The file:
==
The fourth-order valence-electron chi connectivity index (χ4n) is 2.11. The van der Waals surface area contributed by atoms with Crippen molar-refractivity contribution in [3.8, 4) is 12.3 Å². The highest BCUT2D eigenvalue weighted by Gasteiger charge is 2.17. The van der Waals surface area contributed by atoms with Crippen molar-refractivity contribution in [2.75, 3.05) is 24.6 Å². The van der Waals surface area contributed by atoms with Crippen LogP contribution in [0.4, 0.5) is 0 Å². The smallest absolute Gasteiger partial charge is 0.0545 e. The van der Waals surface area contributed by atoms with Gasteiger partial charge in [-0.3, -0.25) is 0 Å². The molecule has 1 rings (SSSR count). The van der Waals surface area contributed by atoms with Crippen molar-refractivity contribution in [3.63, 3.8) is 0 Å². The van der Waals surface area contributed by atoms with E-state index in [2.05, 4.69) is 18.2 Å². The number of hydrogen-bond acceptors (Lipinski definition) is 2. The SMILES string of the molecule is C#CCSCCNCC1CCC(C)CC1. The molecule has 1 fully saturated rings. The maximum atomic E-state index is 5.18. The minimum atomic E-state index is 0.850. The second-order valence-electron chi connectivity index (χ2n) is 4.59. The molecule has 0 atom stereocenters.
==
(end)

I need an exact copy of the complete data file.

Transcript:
The fourth-order valence-electron chi connectivity index (χ4n) is 2.11. The van der Waals surface area contributed by atoms with Crippen molar-refractivity contribution in [3.8, 4) is 12.3 Å². The highest BCUT2D eigenvalue weighted by Gasteiger charge is 2.17. The van der Waals surface area contributed by atoms with Crippen molar-refractivity contribution in [2.75, 3.05) is 24.6 Å². The van der Waals surface area contributed by atoms with Crippen LogP contribution in [0.4, 0.5) is 0 Å². The smallest absolute Gasteiger partial charge is 0.0545 e. The van der Waals surface area contributed by atoms with Gasteiger partial charge in [-0.3, -0.25) is 0 Å². The molecule has 1 rings (SSSR count). The van der Waals surface area contributed by atoms with Crippen molar-refractivity contribution in [3.63, 3.8) is 0 Å². The van der Waals surface area contributed by atoms with E-state index in [2.05, 4.69) is 18.2 Å². The number of hydrogen-bond acceptors (Lipinski definition) is 2. The SMILES string of the molecule is C#CCSCCNCC1CCC(C)CC1. The molecule has 1 fully saturated rings. The maximum atomic E-state index is 5.18. The minimum atomic E-state index is 0.850. The second-order valence-electron chi connectivity index (χ2n) is 4.59. The molecule has 0 atom stereocenters.